S3 is object-based flat file unlimited storage. It's unlimited, but that doesn't mean we should throw files up there without thinking -- storage still costs money. It's not block-based, so it's not meant for storing operating systems or live databases. But any type of file can be stored (including database file backups), and each can be from 0 bytes up to 5 TB. General knowledge about S3 is one of the key categories in the AWS Certified Cloud Practitioner exam.
In my last article, we discussed S3 pricing, which was an entire topic on its own. In this part, we'll discuss other key service charges,...
The AWS Serverless Application Model (SAM) is a CloudFormation transformation macro used to ease the creation of serverless applications. We can think of it as a lightweight CloudFormation template with the core purpose of creating serverless infrastructure as code.
One of the critical categories of questions for the AWS Certified Cloud Practitioner exam is billing. It’s estimated to be from 12% to 20% of the exam. Every service and support plan have their own pricing models, and I’ll try to clarify all of these here. This is a large topic, so I’m going to split this over three articles. I don’t believe the exams will ask about specific prices, as these can always change. But the important thing is understanding the relative pricing, so you could be able to make intelligent cost analysis decisions.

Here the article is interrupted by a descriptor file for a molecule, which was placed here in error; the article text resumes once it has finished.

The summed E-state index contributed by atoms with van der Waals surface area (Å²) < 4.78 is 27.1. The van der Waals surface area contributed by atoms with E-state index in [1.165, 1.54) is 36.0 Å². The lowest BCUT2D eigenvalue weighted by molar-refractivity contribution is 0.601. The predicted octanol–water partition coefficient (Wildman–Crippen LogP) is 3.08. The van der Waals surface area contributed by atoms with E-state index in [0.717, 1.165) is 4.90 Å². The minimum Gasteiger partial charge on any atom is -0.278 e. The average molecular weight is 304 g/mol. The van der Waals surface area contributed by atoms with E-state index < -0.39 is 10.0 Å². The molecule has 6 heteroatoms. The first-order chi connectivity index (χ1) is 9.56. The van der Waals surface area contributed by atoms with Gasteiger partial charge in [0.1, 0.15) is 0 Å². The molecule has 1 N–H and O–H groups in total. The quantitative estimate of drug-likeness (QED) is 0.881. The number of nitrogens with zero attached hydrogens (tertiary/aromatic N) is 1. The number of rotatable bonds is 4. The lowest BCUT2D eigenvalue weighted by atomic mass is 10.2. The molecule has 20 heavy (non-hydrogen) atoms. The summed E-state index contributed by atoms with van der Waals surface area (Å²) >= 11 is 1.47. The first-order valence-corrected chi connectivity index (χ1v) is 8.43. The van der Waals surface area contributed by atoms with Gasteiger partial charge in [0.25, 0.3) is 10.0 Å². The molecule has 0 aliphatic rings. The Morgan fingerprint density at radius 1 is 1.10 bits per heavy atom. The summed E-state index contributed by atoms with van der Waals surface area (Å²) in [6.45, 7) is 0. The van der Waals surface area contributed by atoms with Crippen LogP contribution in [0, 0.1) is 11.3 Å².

One of the first things we'll do after creating an AWS account is add users and groups via the IAM console. We will initially do this as the "root" account user. But be careful -- root accounts are not restricted in any way. Therefore, I strongly recommend following the Security Status checklist FIRST when visiting the IAM console.
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